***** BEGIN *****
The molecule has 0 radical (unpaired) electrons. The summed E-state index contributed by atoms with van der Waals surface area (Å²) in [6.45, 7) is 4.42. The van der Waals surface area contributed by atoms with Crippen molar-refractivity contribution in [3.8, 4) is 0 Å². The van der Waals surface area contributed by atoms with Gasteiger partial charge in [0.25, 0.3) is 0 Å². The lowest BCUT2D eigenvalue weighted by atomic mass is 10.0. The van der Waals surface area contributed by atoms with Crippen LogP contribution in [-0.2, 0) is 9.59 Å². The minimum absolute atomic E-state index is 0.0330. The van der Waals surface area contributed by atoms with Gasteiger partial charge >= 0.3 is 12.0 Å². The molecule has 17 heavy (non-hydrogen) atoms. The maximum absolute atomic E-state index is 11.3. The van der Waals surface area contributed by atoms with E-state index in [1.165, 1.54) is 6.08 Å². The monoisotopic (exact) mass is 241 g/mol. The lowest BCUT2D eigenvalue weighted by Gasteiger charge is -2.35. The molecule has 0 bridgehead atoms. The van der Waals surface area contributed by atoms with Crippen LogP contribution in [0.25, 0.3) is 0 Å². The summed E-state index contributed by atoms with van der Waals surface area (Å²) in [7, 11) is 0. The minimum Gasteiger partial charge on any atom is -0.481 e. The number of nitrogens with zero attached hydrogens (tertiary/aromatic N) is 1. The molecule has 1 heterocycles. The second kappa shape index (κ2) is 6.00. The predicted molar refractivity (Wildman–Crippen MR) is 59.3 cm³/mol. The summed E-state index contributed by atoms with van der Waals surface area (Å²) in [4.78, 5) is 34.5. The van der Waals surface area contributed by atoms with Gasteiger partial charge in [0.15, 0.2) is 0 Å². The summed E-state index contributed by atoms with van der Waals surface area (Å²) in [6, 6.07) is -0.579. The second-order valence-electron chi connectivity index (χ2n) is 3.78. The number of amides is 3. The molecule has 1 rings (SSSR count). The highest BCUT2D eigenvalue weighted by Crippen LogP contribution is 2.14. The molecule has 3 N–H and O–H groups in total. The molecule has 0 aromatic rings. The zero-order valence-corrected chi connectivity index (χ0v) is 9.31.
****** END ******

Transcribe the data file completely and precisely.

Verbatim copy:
The molecule has 0 radical (unpaired) electrons. The summed E-state index contributed by atoms with van der Waals surface area (Å²) in [6.45, 7) is 4.42. The van der Waals surface area contributed by atoms with Crippen molar-refractivity contribution in [3.8, 4) is 0 Å². The van der Waals surface area contributed by atoms with Gasteiger partial charge in [0.25, 0.3) is 0 Å². The lowest BCUT2D eigenvalue weighted by atomic mass is 10.0. The van der Waals surface area contributed by atoms with Crippen LogP contribution in [-0.2, 0) is 9.59 Å². The minimum absolute atomic E-state index is 0.0330. The van der Waals surface area contributed by atoms with Gasteiger partial charge >= 0.3 is 12.0 Å². The molecule has 17 heavy (non-hydrogen) atoms. The maximum absolute atomic E-state index is 11.3. The van der Waals surface area contributed by atoms with E-state index in [1.165, 1.54) is 6.08 Å². The monoisotopic (exact) mass is 241 g/mol. The lowest BCUT2D eigenvalue weighted by Gasteiger charge is -2.35. The molecule has 0 bridgehead atoms. The van der Waals surface area contributed by atoms with Crippen LogP contribution in [0.25, 0.3) is 0 Å². The summed E-state index contributed by atoms with van der Waals surface area (Å²) in [7, 11) is 0. The minimum Gasteiger partial charge on any atom is -0.481 e. The number of nitrogens with zero attached hydrogens (tertiary/aromatic N) is 1. The molecule has 1 heterocycles. The second kappa shape index (κ2) is 6.00. The predicted molar refractivity (Wildman–Crippen MR) is 59.3 cm³/mol. The summed E-state index contributed by atoms with van der Waals surface area (Å²) in [4.78, 5) is 34.5. The van der Waals surface area contributed by atoms with Gasteiger partial charge in [0.15, 0.2) is 0 Å². The summed E-state index contributed by atoms with van der Waals surface area (Å²) in [6, 6.07) is -0.579. The second-order valence-electron chi connectivity index (χ2n) is 3.78. The number of amides is 3. The molecule has 1 rings (SSSR count). The highest BCUT2D eigenvalue weighted by Crippen LogP contribution is 2.14. The molecule has 3 N–H and O–H groups in total. The molecule has 0 aromatic rings. The zero-order valence-corrected chi connectivity index (χ0v) is 9.31.